The Strait of Messina is a body of water in the Mediterranean Sea separating the island of Sicily to the west from mainland Italy to the east, linking the Lower Tyrrhenian Sea with the Ionian Sea. The strait is around 30 miles long and its width ranges from 13/4 miles (between Faro Point and the Rock of Scylla) to 10 miles (between Cape Alì and Cape Pellaro). At its northern end it reaches, at one point, a minimum depth of 70 metres.1
1. For a detailed description Kennedy, R. H., “Brève étude géographique et hydrographique des détroits qui constituent des voies de passage internationales”, Conférence des Nations Unies sur le droit de la mer, 1 Documents préparatoires (1958), Doc. A/Conf.13/6, pp.136–137.
2. Articles 34–36 of UNCLOS. On the “international” aspects of the Strait see Gestri, M., “Libertà di navigazione e prevenzione dell'inquinamento: Il caso dello Stretto di Messina”, LXIX Rivista di diritto internazionale (1986), pp.280–306, in particular p.285.
3. Gestri, op. cit., p. 287; Treves, T., Il diritto del mare e l'Italia (Giuffrè Editore, Milano, 1995) pp.54–55; de Yturriaga, J. A., Straits Used for International Navigation—A Spanish Perspective (Martinus Nijhoff, Dordrecht/Boston/London, 1991) p.13. Alexander, L. M., “Exceptions to the Transit Passage Regime: Straits with Routes of ‘Similar Convenience’”, 18 Ocean Development and International Law (1987), pp.484–486.
4. The idea of a bridge or system of bridges over the Strait seems to have been contemplated even by Emperor Charlemagne back in the IX Century. La Spina, L., “Il Ponte sullo Stretto lungo un'illusione”, La Stampa, 18 Sept. 1999, p.11.
5. 8 Gazzetta Ufficiale della Repubblica Italiana, 11 Jan. 1992.
6. The Law provided for the Company shares to be allotted as follows: 51% to the Institute for Industrial Reconstruction (IRI—Istituto per la Ricostruzione Industriale), 12.25% to the Italian State Railways (FS—Ferrovie dello Stato), 12.25% to the National Roads Authority (ANAS—Azienda Nazionale Autonoma delle Strade), 12.25% to Calabria's regional government, 12.25% to the Sicilian regional government.
7. For a detailed history of the Project, see the official website of the Stretto di Messina S.p.A., at <http://www.strettodimessina.it>.
8. d'Errico, E., “Ponte sullo Stretto, c'è il sì degli esperti”, Corriere della Sera, 27 11 2000, p.24. Pogliotti, G., “Rapporto degli advisers: il ponte sullo Stretto costerà 9–10 mld”, Il Sole 24 Ore, 13 Jan. 2001, p.10.
9. For all the technical details see <http://www.stettodimessina.it/data_p_e.htm>.
10. Koskenniemi, M., “Case Concerning Passage through the Great Belt”, 27 Ocean Development and International Law (1996), pp.264–265; for an earlier version in French see , Koskenniemi, “L'affaire du passage par le Grand-Belt”, XXXVIII Annuaire Français de Droit International (1992), pp.905–947.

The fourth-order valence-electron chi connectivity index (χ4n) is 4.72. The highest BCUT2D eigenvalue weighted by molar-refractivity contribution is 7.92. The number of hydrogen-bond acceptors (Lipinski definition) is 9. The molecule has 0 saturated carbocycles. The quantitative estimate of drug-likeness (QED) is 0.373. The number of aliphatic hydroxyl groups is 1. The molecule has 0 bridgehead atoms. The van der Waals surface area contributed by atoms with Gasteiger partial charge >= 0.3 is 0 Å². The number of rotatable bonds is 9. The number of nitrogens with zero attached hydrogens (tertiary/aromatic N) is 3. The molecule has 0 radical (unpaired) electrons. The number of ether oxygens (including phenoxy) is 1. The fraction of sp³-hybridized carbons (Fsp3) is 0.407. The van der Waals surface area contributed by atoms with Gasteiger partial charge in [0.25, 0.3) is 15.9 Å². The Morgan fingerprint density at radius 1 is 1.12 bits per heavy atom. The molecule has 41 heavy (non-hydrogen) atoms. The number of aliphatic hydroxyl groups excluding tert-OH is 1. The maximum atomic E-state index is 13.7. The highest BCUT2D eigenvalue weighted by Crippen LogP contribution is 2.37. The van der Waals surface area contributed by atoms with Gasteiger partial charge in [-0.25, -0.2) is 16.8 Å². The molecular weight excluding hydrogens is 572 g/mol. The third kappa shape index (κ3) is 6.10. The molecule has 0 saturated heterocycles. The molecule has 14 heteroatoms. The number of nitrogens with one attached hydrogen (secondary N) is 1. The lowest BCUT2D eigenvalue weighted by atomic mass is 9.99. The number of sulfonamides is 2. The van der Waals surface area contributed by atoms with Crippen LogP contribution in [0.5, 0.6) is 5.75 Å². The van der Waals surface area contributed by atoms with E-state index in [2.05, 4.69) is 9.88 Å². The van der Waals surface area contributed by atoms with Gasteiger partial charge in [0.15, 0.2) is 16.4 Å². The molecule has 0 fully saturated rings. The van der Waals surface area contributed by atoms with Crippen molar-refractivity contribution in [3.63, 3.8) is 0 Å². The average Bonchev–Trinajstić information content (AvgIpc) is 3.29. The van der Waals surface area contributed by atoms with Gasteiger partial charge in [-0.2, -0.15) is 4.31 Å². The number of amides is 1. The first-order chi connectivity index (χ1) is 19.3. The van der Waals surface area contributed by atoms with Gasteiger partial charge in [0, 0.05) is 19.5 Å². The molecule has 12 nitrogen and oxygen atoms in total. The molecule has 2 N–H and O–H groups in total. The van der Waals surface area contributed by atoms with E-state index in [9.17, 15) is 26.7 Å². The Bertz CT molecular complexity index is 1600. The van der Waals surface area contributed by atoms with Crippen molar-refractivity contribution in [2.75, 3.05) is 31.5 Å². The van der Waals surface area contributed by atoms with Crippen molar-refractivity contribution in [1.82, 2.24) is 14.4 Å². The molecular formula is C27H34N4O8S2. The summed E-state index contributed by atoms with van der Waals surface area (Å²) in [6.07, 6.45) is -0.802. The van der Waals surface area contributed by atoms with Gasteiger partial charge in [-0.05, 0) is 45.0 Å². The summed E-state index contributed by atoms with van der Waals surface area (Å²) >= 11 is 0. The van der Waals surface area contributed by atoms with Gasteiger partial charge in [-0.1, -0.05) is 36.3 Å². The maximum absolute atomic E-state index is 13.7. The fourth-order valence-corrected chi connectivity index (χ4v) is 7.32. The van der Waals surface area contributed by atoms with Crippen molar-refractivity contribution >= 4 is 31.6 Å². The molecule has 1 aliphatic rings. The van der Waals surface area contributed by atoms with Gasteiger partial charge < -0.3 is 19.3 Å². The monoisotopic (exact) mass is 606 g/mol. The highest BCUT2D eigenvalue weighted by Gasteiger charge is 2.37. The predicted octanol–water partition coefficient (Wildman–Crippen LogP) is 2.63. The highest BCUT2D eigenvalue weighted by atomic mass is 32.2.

11. Koskenniemi, op. cit., pp.255–289. The ICJ, which refused to indicate provisional measures as requested by Finland—Passage Through the Great Belt (Finland v. Denmark), I.C.J. Rep. 1991, pp.12–21—never came to a decision on the merits as Denmark and Finland concluded a separate agreement which resolved the issue. I.C.J. Rep. 1992, pp.348–349.
12. Among others, the main relevant instrument of international law, peculiar to the Straits, was and still is the Treaty on the Redemption of the Sound Dues (Copenhagen, 14 March 1857). Text (in French, official language) in G. F. de Martens, 16 Nouveau recueil général des traités et autres actes relatifs aux rapports de droit international, 2nd Series (Dieterich, Gottingue, 1891), pp.345 ff. Similarly important were bilateral treaties concluded with the powers that had not participated in the Copenhagen multilateral convention. Counter-memorial submitted by the Government of the Kingdom of Denmark, para.661, available at <http://www.icj-cij.org/icjwww/Icases/ifd/iFDpleadings/ifd_ipleadings_toc.html>. These treaties make the Danish Straits one of those international waterways subject to Article 35 UNCLOS: “Nothing in this Part affects: … (c) the legal regime in straits in which passage is regulated in whole or in part by long-standing international conventions in force specifically relating to such straits”.
13. Koskenniemi, op. cit., p.281, supra n.12.
14. Paras.676–677, Counter-memorial submitted by the Government of the Kingdom of Denmark, supra n.12.
15. The Decree (8 May 1985) prohibited the passage of all ships over 50,000 tonnes transporting oil or other noxious substances, as defined by the treaties which currently bind Italy. 110 Gazzetta Ufficiale della Repubblica Italiana, 11 May 1985.
16. Jia, B. B., The Regime of Straits in International Law (Clarendon Press, Oxford, 1998), p.181. The note was addressed to the U.S.